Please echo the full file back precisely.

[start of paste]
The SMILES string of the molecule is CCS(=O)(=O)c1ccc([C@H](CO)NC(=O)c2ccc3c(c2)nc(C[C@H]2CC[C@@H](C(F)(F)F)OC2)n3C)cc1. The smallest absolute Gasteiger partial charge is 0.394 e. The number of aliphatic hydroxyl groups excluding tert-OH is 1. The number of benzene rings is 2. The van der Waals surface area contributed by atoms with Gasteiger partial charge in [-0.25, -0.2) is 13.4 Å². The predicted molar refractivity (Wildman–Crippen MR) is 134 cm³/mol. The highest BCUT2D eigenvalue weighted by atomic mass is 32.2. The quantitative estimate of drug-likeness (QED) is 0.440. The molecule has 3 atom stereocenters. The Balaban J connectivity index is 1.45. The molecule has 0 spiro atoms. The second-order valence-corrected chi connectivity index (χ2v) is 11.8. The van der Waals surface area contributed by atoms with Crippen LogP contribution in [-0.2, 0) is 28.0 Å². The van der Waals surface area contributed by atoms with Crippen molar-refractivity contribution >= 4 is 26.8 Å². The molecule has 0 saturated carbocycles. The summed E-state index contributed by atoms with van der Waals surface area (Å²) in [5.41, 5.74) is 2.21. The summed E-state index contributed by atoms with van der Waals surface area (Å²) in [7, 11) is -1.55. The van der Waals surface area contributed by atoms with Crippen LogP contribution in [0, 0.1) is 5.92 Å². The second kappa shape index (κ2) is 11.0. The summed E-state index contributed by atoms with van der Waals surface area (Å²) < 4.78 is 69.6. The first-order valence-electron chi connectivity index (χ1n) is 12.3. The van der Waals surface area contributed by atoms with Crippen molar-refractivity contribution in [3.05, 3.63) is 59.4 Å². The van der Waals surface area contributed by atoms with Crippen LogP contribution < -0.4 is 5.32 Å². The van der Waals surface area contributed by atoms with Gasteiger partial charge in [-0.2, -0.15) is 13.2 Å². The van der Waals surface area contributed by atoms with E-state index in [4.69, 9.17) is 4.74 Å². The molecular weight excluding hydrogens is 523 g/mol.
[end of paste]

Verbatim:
The SMILES string of the molecule is CCS(=O)(=O)c1ccc([C@H](CO)NC(=O)c2ccc3c(c2)nc(C[C@H]2CC[C@@H](C(F)(F)F)OC2)n3C)cc1. The smallest absolute Gasteiger partial charge is 0.394 e. The number of aliphatic hydroxyl groups excluding tert-OH is 1. The number of benzene rings is 2. The van der Waals surface area contributed by atoms with Gasteiger partial charge in [-0.25, -0.2) is 13.4 Å². The predicted molar refractivity (Wildman–Crippen MR) is 134 cm³/mol. The highest BCUT2D eigenvalue weighted by atomic mass is 32.2. The quantitative estimate of drug-likeness (QED) is 0.440. The molecule has 3 atom stereocenters. The Balaban J connectivity index is 1.45. The molecule has 0 spiro atoms. The second-order valence-corrected chi connectivity index (χ2v) is 11.8. The van der Waals surface area contributed by atoms with Crippen LogP contribution in [-0.2, 0) is 28.0 Å². The van der Waals surface area contributed by atoms with Crippen molar-refractivity contribution >= 4 is 26.8 Å². The molecule has 0 saturated carbocycles. The summed E-state index contributed by atoms with van der Waals surface area (Å²) in [5.41, 5.74) is 2.21. The summed E-state index contributed by atoms with van der Waals surface area (Å²) in [7, 11) is -1.55. The van der Waals surface area contributed by atoms with Crippen LogP contribution in [0, 0.1) is 5.92 Å². The second kappa shape index (κ2) is 11.0. The summed E-state index contributed by atoms with van der Waals surface area (Å²) < 4.78 is 69.6. The first-order valence-electron chi connectivity index (χ1n) is 12.3. The van der Waals surface area contributed by atoms with Crippen molar-refractivity contribution in [3.05, 3.63) is 59.4 Å². The van der Waals surface area contributed by atoms with Crippen LogP contribution < -0.4 is 5.32 Å². The van der Waals surface area contributed by atoms with Gasteiger partial charge in [-0.2, -0.15) is 13.2 Å². The van der Waals surface area contributed by atoms with E-state index in [4.69, 9.17) is 4.74 Å². The molecular weight excluding hydrogens is 523 g/mol.